Today, the lower water impact of wind and solar facilities versus a coal plant is not accounted for in the energy market or by most electricity planners. Renewable energy sources, such as wind and solar photovoltaics, use essentially no water, giving them a vast advantage over fossil-fuel electricity sources. Integrating water use with electricity planning and the wholesale electricity market would help reveal synergies that show just how competitive renewables are with fossil fuels, and speed our transition to a clean energy economy.

Energy efficiency upgrades and reductions in energy use through demand response are some of the most cost-effective energy resources we have. These innovative technologies reduce Texas’ reliance on fossil-fuel electricity and actually bolster our water supply and cut harmful carbon emissions at the same time. Accounting for water use would go a long way towards integrating these unconventional “negawatt” energy resources (technologies that save energy through efficiency) into the power market.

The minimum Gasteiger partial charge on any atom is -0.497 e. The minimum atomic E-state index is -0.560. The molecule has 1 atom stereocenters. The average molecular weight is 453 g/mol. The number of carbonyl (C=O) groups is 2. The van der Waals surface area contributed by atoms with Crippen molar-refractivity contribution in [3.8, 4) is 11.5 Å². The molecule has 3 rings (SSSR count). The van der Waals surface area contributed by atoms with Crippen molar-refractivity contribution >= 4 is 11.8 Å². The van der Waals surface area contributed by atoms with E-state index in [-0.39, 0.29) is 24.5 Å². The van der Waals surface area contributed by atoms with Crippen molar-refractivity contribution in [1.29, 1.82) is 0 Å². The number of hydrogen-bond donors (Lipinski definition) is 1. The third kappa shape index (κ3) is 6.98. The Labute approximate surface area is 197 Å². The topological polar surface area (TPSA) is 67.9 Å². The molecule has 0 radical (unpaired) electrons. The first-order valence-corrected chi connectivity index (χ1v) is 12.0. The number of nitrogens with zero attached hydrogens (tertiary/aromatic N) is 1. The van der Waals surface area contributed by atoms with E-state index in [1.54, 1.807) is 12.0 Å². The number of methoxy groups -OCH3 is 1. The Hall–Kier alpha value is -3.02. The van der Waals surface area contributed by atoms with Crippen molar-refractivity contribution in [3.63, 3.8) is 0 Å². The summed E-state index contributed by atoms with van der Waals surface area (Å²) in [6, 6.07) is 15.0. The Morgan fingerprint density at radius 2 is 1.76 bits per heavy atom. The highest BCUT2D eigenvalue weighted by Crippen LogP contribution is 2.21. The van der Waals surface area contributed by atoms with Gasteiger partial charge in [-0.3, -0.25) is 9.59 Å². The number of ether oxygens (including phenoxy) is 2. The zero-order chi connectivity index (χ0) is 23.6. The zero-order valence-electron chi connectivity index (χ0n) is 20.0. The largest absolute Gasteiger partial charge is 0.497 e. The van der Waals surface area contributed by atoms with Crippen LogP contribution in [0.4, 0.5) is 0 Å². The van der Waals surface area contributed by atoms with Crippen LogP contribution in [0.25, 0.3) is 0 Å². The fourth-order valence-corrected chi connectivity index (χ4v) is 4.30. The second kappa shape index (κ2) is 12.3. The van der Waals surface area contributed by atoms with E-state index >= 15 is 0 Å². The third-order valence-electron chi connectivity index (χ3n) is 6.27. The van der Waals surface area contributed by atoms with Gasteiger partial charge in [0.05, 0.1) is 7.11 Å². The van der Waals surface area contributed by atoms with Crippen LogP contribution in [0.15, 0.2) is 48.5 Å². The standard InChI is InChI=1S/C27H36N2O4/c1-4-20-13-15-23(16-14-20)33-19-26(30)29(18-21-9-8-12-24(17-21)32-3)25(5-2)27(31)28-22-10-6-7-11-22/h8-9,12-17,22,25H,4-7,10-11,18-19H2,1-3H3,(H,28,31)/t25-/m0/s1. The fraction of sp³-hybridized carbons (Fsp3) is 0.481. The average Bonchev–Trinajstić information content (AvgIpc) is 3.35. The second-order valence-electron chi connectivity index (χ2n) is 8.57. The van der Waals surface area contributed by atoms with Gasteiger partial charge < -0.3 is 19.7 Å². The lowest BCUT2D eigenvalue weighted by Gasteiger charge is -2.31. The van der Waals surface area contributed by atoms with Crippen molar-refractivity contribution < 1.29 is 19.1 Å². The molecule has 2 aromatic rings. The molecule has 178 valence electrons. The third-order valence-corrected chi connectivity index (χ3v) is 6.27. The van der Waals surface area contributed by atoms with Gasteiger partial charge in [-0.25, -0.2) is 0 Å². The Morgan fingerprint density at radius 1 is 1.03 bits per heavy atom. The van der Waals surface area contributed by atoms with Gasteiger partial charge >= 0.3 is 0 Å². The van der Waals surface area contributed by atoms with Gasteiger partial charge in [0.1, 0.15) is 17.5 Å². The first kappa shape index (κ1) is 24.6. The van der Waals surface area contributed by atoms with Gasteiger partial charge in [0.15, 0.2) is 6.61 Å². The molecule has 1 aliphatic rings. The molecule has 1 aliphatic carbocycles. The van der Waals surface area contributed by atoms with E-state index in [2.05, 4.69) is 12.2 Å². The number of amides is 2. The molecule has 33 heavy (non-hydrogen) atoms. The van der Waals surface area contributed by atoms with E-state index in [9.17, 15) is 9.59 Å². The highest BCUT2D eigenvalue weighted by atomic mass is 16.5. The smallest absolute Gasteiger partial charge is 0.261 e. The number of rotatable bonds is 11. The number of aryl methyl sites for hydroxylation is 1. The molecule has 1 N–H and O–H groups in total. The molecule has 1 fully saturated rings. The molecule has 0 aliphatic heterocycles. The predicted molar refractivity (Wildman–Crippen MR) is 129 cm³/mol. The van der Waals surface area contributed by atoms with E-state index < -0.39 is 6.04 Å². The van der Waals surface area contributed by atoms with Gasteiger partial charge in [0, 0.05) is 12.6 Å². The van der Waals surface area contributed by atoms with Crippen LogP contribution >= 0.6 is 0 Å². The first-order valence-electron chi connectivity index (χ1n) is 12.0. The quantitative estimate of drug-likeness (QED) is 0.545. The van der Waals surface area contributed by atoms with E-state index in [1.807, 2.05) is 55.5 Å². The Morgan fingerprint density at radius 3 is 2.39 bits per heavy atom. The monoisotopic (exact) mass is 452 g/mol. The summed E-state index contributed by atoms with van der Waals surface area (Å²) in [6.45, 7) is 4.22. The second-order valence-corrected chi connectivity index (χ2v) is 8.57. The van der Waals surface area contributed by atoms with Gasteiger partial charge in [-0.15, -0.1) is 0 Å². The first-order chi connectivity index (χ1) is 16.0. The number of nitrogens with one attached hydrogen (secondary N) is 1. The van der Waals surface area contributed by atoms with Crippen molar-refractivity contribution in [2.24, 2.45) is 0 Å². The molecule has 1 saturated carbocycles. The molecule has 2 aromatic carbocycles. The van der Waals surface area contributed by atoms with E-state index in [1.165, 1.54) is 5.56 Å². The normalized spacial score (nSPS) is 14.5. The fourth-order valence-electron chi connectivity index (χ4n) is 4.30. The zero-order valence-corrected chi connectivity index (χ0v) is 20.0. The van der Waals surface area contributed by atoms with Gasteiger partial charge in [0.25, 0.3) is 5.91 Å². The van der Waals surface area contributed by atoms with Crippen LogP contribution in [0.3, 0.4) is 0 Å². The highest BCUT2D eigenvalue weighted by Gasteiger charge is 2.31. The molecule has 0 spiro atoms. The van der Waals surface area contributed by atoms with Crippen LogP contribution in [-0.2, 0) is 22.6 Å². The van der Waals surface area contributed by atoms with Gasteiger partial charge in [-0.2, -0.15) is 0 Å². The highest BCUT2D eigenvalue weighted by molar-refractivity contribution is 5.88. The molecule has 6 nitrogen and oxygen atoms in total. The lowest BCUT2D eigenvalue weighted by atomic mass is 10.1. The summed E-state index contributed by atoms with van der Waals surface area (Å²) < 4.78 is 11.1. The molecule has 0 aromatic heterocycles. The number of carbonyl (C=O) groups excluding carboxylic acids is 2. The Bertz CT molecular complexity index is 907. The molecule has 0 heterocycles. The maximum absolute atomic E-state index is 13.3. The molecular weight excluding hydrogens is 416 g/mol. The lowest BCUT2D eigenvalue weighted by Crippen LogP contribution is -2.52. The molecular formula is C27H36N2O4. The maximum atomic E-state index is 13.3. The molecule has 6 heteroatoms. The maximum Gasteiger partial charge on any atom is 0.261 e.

The more we include water and other environmental considerations in the energy market—the faster we can transition to a cleaner, more sustainable energy system.

Of course, it’s a two-way street. The energy and greenhouse gas (GHG) emissions impact of the water system should be a major part of water planning. When water planners consider energy use, they discover unique opportunities to cut energy costs and reduce emissions.

Source: ncsl.org

Mirroring the case for energy, water conservation is the best way to preserve our water supply and reduce the energy required for water operations. Simple strategies, such as using reclaimed wastewater for irrigation, can vastly reduce a city’s water needs. State and municipal planners should always weigh the benefits of water conservation initiatives versus building a new energy-intensive water treatment plant or pipeline.